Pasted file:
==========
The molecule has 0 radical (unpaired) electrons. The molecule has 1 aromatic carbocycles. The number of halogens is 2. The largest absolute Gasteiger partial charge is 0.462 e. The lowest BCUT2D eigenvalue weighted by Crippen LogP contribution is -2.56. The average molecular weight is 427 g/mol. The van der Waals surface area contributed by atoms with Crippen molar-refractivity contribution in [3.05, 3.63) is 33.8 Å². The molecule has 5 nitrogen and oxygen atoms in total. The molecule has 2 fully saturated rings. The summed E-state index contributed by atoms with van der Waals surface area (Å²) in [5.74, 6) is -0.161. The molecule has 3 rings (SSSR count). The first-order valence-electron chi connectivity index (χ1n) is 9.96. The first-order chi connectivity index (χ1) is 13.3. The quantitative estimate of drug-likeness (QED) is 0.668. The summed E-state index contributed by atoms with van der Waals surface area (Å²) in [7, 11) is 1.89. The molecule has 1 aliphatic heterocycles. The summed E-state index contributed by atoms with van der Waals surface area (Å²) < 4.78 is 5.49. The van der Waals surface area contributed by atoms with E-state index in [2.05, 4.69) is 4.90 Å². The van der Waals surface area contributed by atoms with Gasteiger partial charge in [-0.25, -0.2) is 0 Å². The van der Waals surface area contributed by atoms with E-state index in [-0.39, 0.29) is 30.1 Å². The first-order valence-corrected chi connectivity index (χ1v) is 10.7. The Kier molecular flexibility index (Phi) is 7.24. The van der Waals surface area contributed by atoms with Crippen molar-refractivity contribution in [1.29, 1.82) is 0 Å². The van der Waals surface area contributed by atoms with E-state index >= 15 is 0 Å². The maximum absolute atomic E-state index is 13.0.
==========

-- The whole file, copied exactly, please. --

The molecule has 0 radical (unpaired) electrons. The molecule has 1 aromatic carbocycles. The number of halogens is 2. The largest absolute Gasteiger partial charge is 0.462 e. The lowest BCUT2D eigenvalue weighted by Crippen LogP contribution is -2.56. The average molecular weight is 427 g/mol. The van der Waals surface area contributed by atoms with Crippen molar-refractivity contribution in [3.05, 3.63) is 33.8 Å². The molecule has 5 nitrogen and oxygen atoms in total. The molecule has 2 fully saturated rings. The summed E-state index contributed by atoms with van der Waals surface area (Å²) in [5.74, 6) is -0.161. The molecule has 3 rings (SSSR count). The first-order valence-electron chi connectivity index (χ1n) is 9.96. The first-order chi connectivity index (χ1) is 13.3. The quantitative estimate of drug-likeness (QED) is 0.668. The summed E-state index contributed by atoms with van der Waals surface area (Å²) in [7, 11) is 1.89. The molecule has 1 aliphatic heterocycles. The summed E-state index contributed by atoms with van der Waals surface area (Å²) < 4.78 is 5.49. The van der Waals surface area contributed by atoms with E-state index in [2.05, 4.69) is 4.90 Å². The van der Waals surface area contributed by atoms with Gasteiger partial charge in [-0.25, -0.2) is 0 Å². The van der Waals surface area contributed by atoms with E-state index in [-0.39, 0.29) is 30.1 Å². The first-order valence-corrected chi connectivity index (χ1v) is 10.7. The Kier molecular flexibility index (Phi) is 7.24. The van der Waals surface area contributed by atoms with Crippen molar-refractivity contribution in [1.29, 1.82) is 0 Å². The van der Waals surface area contributed by atoms with E-state index >= 15 is 0 Å². The maximum absolute atomic E-state index is 13.0.